Computers are a bit like people; they come in all shapes and sizes. There are laptops and desktops, sub-notebooks and tablets, not to mention PDAs, Pocket PCs and All-in-Ones. Now, there's a new player in town: the Ultra Mobile PC (UMPC), a new platform championed by chip maker Intel and software giant Microsoft (who developed it under the code name Origami). So what exactly is a UMPC and why would you want one? Good questions but, as we'll see, not exactly easy to answer.
Depending on who you to speak to, UMPCs either sit between laptops and PDAs or between laptops and Tablet PCs. A UMPC typically has a 7-inch touch-screen, 30-60Gb hard disc and weighs less than 1kg, although models with different form factors will appear. They are powered by an Intel processor and use Windows XP Tablet PC Edition - later models will use the new Vista operating system when it finally arrives (see Bytes, right).
UMPCs can offer features such as email, web browsing, office applications and multimedia, although most be will be aimed at specialist owners, such as gamers or education users. Most products will offer a range of connectivity, such as Bluetooth, wi-fi and Ethernet and prices are expected to be around pound;699 to pound;999. It's an impressive specification, although not so impressive is the fact that the batteries on the first generation UMPCs are expected to last for around several hours and not all day - as Microsoft chairman Bill Gates had originally suggested. And with an entry price of some pound;700, they're not exactly low-cost portable devices either - you could get a pretty decent desktop PC for these prices.
But what exactly are UMPCs for? Microsoft's website says that with a UMPC, you can "use full versions of Microsoft Office system software, Internet Explorer, and other Windows-compatible applications", and that:
"Featuring full Microsoft Windows XP functionality and the ability to touch, write, or type, the Ultra Mobile PC is a powerful companion that lets you communicate, accomplish your tasks, and stay entertained and informed wherever life takes you." In other words, it's a compact version of a laptop.
Er, well maybe not, because you'll find a very different explanation on Intel's website. In a question-and-answer section, Intel stresses that the UMPC is not a replacement for your laptop or your PDA: "The UMPC is a mobile device designed to access online media and content on the go. It is not designed to process lots of work or write a college thesis. You have your laptop or desktop for these tasks. Instead, the UMPC is a great PC companion. The UMPC is powerful enough to provide a great gaming, music or video experience. People will have to decide whether they want to replace their dedicated electronic device with the UMPC."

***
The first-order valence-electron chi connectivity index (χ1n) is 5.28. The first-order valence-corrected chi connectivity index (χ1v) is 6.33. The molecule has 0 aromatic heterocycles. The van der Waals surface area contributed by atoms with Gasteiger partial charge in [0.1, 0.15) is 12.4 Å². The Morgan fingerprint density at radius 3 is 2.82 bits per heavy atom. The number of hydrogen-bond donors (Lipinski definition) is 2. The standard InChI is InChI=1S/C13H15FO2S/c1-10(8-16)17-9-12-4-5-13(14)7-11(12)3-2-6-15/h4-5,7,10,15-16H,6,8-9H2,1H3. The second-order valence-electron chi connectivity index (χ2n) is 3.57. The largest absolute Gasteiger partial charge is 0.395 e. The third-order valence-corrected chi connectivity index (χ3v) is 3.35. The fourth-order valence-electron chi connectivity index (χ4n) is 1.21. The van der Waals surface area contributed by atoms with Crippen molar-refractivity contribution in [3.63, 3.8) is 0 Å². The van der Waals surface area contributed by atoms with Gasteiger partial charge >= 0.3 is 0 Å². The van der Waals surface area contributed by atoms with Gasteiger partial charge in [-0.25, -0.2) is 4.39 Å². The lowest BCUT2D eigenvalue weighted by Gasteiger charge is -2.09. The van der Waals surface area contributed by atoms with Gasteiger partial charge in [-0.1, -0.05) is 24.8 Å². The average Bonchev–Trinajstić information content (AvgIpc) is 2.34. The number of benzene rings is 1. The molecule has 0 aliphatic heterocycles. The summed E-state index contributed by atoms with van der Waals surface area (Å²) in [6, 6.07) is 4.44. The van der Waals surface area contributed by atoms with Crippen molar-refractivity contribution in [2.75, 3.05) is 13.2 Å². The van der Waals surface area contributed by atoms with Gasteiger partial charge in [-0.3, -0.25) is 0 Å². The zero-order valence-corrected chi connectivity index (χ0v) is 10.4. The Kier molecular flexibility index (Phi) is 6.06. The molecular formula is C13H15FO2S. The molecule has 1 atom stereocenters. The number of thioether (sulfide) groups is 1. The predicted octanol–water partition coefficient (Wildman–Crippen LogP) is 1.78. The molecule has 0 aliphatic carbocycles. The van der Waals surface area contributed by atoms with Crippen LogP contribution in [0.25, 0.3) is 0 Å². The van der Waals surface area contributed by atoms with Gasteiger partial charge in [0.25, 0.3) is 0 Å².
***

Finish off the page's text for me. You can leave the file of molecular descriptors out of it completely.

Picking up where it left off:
Intel adds: "You can access your favourite online games, videos, music, TV shows and more on the go, with the quality you are used to when you are in front of your PC. The UMPC also connects you to people via email, VoIP (internet telephony), instant messaging and texting. Additionally, the UMPC devices are expected to have GPS capabilities which allow them to recognise your whereabouts and provide you with local information." Intel sees the UMPC being used a dedicated device for internet-to-go, entertainment-to-go or education-to-go services.
So far, three companies have demonstrated UMPCs, although others (including LG and Acer) are expected to have products later in the year. Samsung's Q1 has a 7-inch touch screen, 40GB hard drive, instant-on multimedia function (which lets you access video and sound instantly rather than waiting for the Windows operating system to boot-up), Bluetooth and wi-fi. It weighs 779 grams and will cost around pound;699. Asus is releasing the R2H, which includes a webcam, Bluetooth, biometric fingerprint security access system and built-in GPS system. Founder's Mini-Note has a 7-inch WVGA screen, 30-60 GB hard drive, wi-fi, Bluetooth and weighs around 800 grams.
It has to be said that industry reaction to the UMPC has been somewhat underwhelming, with some observers pointing out that it falls between two stools - not quite a pocketable device and yet not a fully-functional laptop. The market analyst company Gartner, for example, declared that the UMPC is: "neither PDA (too large to be pocketable) nor notebook (too small to be a useful PC)," adding that the cost and limited battery life mean that "it isn't possible to produce compelling UMPC products".
Some believe the UMPC concept is an idea ahead of its time - we simply don't have the technology yet to make the most of it. It could become the next iPod or mobile phone, but then again, it could be another high-tech white elephant looking for a market. One thing is certain though: the UMPC is not quite smart enough, small enough or cheap enough for schools to seriously consider investing in at present.
* Watch out for a review of Samsung's Q1 in the next issue on Online (June 23).